ARTICLES AND TIPS
Humor / Fiction
Equine Welfare Watchdog
ADVERTISE with us!
Maine Horse Properties
Western Sky Saddlery
Fringe Custom Chaps
Serpentines, new and improved
Amy Skinner is a regular guest columnist and a horse gal since age six. She
, rides and teaches English and Western. Skinner has studied at the Royal Andalusian School of Equestrian Art in Spain, with Buck Brannaman, and many others.
Read more about Amy
Read more Journals & Journeys here
By Amy Skinner
There are many benefits to perfecting the serpentine, and many different kinds of
serpentines for many different purposes. You can hardly get too good at it, and many disciplines espouse some variation of it.
The concept is a simple one: a straight line followed by a half circle, followed by another straight line and a half circle in the opposite direction. The benefits: improved bend, relaxation, straightness, suppleness, improved transitions, evenness through the body and improved lead changes, etc. Many of the masters will agree that this exercise, when done correctly, is very valuable.
The discussion of which aids to use is a little more confusing, though. Dressage riders learn to keep an inside leg at the girth for forward impulsion and an outside leg back to guard the haunches when turning. Riders of the traditional vaquero style often signal a turn with an outside leg forward, prompting the horse to turn away from the leg.
For many riders, the question of which aid is correct gets to be quite a debate. But for me, I think the most important part of this discussion is often missing: the seat aids. Over time, I've found with correctly timed seat aids, the whole “leg aid” question often falls away and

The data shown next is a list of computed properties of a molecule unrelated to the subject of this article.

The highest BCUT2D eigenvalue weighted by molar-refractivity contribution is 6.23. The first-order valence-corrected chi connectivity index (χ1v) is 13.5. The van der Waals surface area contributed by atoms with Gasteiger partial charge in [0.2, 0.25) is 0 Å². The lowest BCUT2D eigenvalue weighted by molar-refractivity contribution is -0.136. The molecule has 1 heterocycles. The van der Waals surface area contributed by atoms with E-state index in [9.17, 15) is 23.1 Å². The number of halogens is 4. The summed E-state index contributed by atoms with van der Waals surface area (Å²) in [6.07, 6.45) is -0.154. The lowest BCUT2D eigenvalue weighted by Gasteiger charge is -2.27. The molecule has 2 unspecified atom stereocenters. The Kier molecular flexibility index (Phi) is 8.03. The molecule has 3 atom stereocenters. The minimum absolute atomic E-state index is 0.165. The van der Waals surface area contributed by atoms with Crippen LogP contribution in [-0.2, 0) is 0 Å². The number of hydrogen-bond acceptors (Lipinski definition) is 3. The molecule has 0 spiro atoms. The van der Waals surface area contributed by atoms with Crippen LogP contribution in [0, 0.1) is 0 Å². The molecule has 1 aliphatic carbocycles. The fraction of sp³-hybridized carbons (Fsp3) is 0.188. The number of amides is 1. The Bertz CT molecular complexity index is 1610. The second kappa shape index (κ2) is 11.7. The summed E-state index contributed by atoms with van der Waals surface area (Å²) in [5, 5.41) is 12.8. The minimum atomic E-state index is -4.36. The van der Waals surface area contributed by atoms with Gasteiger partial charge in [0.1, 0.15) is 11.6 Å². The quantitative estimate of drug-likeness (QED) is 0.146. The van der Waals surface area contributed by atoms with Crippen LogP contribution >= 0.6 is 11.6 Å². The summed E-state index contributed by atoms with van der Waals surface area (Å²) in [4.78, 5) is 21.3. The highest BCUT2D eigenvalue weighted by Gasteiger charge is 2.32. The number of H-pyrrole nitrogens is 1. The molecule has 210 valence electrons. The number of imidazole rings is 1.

many times becomes redundant.
I had been practicing serpentines for a long time, and some of my horses felt lighter and more balanced because of it, but there were a few who I could not straighten.
[Photo at right, a left turn]
My mare, Dee, especially, was crooked at the poll, tipping her nose in but outside ear down, so her ears were no longer level. I could “hold” her straight with my reins but always felt a brace in my inside rein.
My gelding, Geronimo, left his haunches in around a turn and he found my leg moving them over to be very offensive. Some of the best help I ever had on this subject was in a clinic with
, where he had me move my tail bone over in time with Geronimo's inside
hind. It worked like a charm, and my gelding's body and mind both softened as he gained better balance. I found the better and more even my seat was, and the better my timing, the less I used any leg aid at all.
[Photo at right, start of a right turn]
As for Dee, she straightened her poll when I stopped collapsing my inside ribcage and kept my shoulders level. It turned out with both horses not to be their problem at all, but mine.
Amy gets technical about improved serpentines.
(No Reader Comments Yet - Be the First!)
If you liked this article, you may also enjoy:
Amy Skinner on Engaging the Core, Part I
For Happier, Healthier Horses, Drop those Rotten, Rutted Routines
The Pitfalls of Training
Amy Skinner on Micro-Managing versus Guiding
Amy Skinner interviews Jec Ballou, Part II
Amy Skinner interviews Jec Ballou
Amy Skinner’s Ah-Helmet Moment
When Education gets in the way of Education
Brent Graef, Young Horse Handling, Part IV
"If the horse does not enjoy his work, his rider will have no joy." - H.H. Isenbart
Articles & Tips
| Established 2008 in Brunswick, Maine |
all rights reserved.